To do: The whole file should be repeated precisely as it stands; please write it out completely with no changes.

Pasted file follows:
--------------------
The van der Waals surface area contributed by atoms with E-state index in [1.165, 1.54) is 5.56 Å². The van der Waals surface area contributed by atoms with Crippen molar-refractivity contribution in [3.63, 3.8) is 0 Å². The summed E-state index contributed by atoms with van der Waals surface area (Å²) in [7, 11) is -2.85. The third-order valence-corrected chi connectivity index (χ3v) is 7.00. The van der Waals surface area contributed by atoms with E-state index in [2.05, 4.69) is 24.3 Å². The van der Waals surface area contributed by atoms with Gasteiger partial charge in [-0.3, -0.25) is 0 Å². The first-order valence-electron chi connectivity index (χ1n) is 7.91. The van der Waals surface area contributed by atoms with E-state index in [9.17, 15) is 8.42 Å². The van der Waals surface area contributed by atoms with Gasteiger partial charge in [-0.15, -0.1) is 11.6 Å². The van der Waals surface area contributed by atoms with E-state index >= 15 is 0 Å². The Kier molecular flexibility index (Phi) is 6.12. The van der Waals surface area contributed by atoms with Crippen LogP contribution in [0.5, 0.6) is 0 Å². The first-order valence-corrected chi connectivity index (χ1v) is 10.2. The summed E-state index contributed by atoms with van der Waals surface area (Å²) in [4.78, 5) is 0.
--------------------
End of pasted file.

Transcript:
The van der Waals surface area contributed by atoms with E-state index in [1.165, 1.54) is 5.56 Å². The van der Waals surface area contributed by atoms with Crippen molar-refractivity contribution in [3.63, 3.8) is 0 Å². The summed E-state index contributed by atoms with van der Waals surface area (Å²) in [7, 11) is -2.85. The third-order valence-corrected chi connectivity index (χ3v) is 7.00. The van der Waals surface area contributed by atoms with E-state index in [2.05, 4.69) is 24.3 Å². The van der Waals surface area contributed by atoms with Gasteiger partial charge in [-0.3, -0.25) is 0 Å². The first-order valence-electron chi connectivity index (χ1n) is 7.91. The van der Waals surface area contributed by atoms with E-state index in [9.17, 15) is 8.42 Å². The van der Waals surface area contributed by atoms with Gasteiger partial charge in [-0.15, -0.1) is 11.6 Å². The van der Waals surface area contributed by atoms with E-state index >= 15 is 0 Å². The Kier molecular flexibility index (Phi) is 6.12. The van der Waals surface area contributed by atoms with Crippen LogP contribution in [0.5, 0.6) is 0 Å². The first-order valence-corrected chi connectivity index (χ1v) is 10.2. The summed E-state index contributed by atoms with van der Waals surface area (Å²) in [4.78, 5) is 0.